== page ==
Do you own flashlights? Or pay with cash instead of a credit card? And do grocery shopping for the week? I do. You probably do – and guess what, according to the Department of Homeland Security and the FBI, that could make both of us terrorists.
Recently, a Department of Homeland Security video has been making its way around the Internet; it tells people in no mixed terms that “paying cash is suspicious and weird.” In an assertive, yet calm voice, the narrator tells viewers that, “if a patron appears nervous or anxious, or insists on paying cash, contact security personnel. This IS suspicious behavior.”
So basically, if you’ve had a stressful day and don’t have a credit card, you’re done for.
This suggestion, and many others, has been sent out to hotels across the United States as part of the DHS’ ongoing “See something, Say something” program. It even includes an 84-page manual, grandly titled, “Protective Measures Guide for the US Lodging Industry” – which points out that asking for privacy, among other things, is a red flag.
And that’s really what this boils down to: a war on privacy. A potential terrorist, argue the US security agencies, is much easier to track if he uses a credit card. Credit card use provides Big Brother instant access to the buyer’s contact information, purchase history – and, if need be, the ability to cut off his financial supply in an instant.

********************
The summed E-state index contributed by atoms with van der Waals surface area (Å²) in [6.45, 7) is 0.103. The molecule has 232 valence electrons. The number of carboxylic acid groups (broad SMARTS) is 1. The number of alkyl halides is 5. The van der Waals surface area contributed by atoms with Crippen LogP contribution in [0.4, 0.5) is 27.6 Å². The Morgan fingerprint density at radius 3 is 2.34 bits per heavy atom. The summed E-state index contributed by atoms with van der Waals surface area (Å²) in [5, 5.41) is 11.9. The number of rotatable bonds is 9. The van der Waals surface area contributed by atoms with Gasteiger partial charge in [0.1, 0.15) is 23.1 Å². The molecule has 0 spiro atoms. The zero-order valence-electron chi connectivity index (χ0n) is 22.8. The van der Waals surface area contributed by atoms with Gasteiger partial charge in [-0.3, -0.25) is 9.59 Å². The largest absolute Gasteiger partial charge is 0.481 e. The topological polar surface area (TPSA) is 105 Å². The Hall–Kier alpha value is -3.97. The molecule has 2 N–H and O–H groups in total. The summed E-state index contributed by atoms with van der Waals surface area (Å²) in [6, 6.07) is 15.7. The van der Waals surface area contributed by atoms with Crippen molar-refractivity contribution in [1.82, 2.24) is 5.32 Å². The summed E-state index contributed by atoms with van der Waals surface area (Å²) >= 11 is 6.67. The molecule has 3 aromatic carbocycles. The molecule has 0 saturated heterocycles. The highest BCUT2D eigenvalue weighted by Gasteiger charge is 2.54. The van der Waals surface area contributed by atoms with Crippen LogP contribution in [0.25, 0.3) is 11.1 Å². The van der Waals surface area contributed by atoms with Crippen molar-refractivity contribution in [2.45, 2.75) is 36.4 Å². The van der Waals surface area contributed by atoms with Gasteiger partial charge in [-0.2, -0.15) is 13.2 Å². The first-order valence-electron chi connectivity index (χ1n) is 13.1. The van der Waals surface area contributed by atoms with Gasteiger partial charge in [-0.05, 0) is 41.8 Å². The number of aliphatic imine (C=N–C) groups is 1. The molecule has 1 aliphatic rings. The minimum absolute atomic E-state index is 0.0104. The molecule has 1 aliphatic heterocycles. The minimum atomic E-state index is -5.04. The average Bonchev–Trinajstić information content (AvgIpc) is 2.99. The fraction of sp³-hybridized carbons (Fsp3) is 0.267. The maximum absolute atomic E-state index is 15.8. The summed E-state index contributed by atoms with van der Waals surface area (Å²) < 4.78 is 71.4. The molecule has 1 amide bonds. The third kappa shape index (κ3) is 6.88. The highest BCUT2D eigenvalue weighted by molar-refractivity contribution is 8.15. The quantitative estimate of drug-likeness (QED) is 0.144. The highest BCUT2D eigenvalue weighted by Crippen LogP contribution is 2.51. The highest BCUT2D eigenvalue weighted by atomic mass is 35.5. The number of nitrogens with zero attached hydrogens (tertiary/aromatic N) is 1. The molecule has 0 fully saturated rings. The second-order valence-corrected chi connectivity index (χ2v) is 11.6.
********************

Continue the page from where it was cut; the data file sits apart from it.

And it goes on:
But the implementation of this idea is a rather grim prospect: instead of using an existing system to aid their efforts, agencies like the DHS and the FBI are effectively taking away the freedom of choice guaranteed in a supposedly free country.
Don’t want to live on credit? Potential terrorist. Nervous? Potential terrorist. Don’t want to be disturbed? Potential terrorist.
And it gets worse. In an FBI pamphlet distributed to military surplus stores, people who “make bulk purchases of items including weatherproofed ammunition or match containers, meals ready to eat or night vision devices including flashlights” should be reported. Because all those things are “potential indicators of terrorist activities.”